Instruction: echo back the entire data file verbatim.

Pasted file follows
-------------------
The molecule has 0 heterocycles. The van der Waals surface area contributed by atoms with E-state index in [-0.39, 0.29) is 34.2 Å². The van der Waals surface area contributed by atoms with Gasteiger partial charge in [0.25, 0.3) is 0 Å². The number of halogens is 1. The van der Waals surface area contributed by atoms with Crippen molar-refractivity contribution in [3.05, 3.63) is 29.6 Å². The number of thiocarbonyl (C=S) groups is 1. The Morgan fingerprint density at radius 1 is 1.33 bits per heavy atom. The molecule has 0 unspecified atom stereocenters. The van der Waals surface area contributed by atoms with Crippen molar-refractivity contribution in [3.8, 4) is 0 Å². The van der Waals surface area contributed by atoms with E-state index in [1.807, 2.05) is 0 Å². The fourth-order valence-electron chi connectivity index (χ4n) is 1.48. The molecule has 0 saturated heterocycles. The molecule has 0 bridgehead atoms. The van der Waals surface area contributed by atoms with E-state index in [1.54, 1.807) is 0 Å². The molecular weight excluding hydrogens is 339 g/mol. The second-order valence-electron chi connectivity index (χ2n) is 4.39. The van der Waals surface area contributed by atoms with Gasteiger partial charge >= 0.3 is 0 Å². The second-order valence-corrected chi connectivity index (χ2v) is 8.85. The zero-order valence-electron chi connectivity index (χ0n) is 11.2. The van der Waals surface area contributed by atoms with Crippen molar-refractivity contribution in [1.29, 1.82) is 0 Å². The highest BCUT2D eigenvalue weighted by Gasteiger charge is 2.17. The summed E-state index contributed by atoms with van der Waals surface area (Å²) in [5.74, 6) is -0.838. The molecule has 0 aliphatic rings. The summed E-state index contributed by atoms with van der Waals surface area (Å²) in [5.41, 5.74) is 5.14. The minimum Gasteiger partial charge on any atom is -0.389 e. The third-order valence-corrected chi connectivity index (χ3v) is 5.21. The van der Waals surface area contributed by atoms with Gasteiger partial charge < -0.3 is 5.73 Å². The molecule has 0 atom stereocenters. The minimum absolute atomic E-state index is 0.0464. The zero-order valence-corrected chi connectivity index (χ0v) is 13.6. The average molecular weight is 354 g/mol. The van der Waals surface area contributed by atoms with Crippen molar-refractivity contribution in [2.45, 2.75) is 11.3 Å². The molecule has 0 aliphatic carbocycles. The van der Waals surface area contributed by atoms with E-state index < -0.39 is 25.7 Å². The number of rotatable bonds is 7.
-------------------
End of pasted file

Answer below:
The molecule has 0 heterocycles. The van der Waals surface area contributed by atoms with E-state index in [-0.39, 0.29) is 34.2 Å². The van der Waals surface area contributed by atoms with Gasteiger partial charge in [0.25, 0.3) is 0 Å². The number of halogens is 1. The van der Waals surface area contributed by atoms with Crippen molar-refractivity contribution in [3.05, 3.63) is 29.6 Å². The number of thiocarbonyl (C=S) groups is 1. The Morgan fingerprint density at radius 1 is 1.33 bits per heavy atom. The molecule has 0 unspecified atom stereocenters. The van der Waals surface area contributed by atoms with Crippen molar-refractivity contribution in [3.8, 4) is 0 Å². The van der Waals surface area contributed by atoms with E-state index in [1.807, 2.05) is 0 Å². The fourth-order valence-electron chi connectivity index (χ4n) is 1.48. The molecule has 0 saturated heterocycles. The molecule has 0 bridgehead atoms. The van der Waals surface area contributed by atoms with E-state index in [1.54, 1.807) is 0 Å². The molecular weight excluding hydrogens is 339 g/mol. The second-order valence-electron chi connectivity index (χ2n) is 4.39. The van der Waals surface area contributed by atoms with Gasteiger partial charge >= 0.3 is 0 Å². The second-order valence-corrected chi connectivity index (χ2v) is 8.85. The zero-order valence-electron chi connectivity index (χ0n) is 11.2. The van der Waals surface area contributed by atoms with Crippen molar-refractivity contribution in [1.29, 1.82) is 0 Å². The highest BCUT2D eigenvalue weighted by Gasteiger charge is 2.17. The summed E-state index contributed by atoms with van der Waals surface area (Å²) in [5.74, 6) is -0.838. The molecule has 0 aliphatic rings. The summed E-state index contributed by atoms with van der Waals surface area (Å²) in [5.41, 5.74) is 5.14. The minimum Gasteiger partial charge on any atom is -0.389 e. The third-order valence-corrected chi connectivity index (χ3v) is 5.21. The van der Waals surface area contributed by atoms with Gasteiger partial charge < -0.3 is 5.73 Å². The molecule has 0 atom stereocenters. The minimum absolute atomic E-state index is 0.0464. The zero-order valence-corrected chi connectivity index (χ0v) is 13.6. The average molecular weight is 354 g/mol. The van der Waals surface area contributed by atoms with Crippen molar-refractivity contribution in [2.45, 2.75) is 11.3 Å². The molecule has 0 aliphatic carbocycles. The van der Waals surface area contributed by atoms with E-state index < -0.39 is 25.7 Å². The number of rotatable bonds is 7.